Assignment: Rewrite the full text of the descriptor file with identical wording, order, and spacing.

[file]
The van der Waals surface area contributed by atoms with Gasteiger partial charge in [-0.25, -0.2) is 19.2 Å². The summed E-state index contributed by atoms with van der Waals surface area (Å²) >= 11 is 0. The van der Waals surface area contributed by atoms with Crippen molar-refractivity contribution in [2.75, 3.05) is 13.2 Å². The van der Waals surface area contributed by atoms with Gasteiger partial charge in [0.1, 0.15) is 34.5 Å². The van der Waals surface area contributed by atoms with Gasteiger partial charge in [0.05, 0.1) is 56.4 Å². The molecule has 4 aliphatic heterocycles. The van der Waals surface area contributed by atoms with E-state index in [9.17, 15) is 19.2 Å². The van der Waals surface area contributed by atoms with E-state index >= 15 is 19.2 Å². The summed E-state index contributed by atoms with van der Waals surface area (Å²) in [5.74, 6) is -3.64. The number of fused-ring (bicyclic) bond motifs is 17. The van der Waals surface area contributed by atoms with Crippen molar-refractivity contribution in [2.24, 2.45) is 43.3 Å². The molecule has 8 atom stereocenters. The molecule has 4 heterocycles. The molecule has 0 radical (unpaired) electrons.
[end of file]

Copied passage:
The van der Waals surface area contributed by atoms with Gasteiger partial charge in [-0.25, -0.2) is 19.2 Å². The summed E-state index contributed by atoms with van der Waals surface area (Å²) >= 11 is 0. The van der Waals surface area contributed by atoms with Crippen molar-refractivity contribution in [2.75, 3.05) is 13.2 Å². The van der Waals surface area contributed by atoms with Gasteiger partial charge in [0.1, 0.15) is 34.5 Å². The van der Waals surface area contributed by atoms with Gasteiger partial charge in [0.05, 0.1) is 56.4 Å². The molecule has 4 aliphatic heterocycles. The van der Waals surface area contributed by atoms with E-state index in [9.17, 15) is 19.2 Å². The van der Waals surface area contributed by atoms with E-state index >= 15 is 19.2 Å². The summed E-state index contributed by atoms with van der Waals surface area (Å²) in [5.74, 6) is -3.64. The number of fused-ring (bicyclic) bond motifs is 17. The van der Waals surface area contributed by atoms with Crippen molar-refractivity contribution in [2.24, 2.45) is 43.3 Å². The molecule has 8 atom stereocenters. The molecule has 4 heterocycles. The molecule has 0 radical (unpaired) electrons.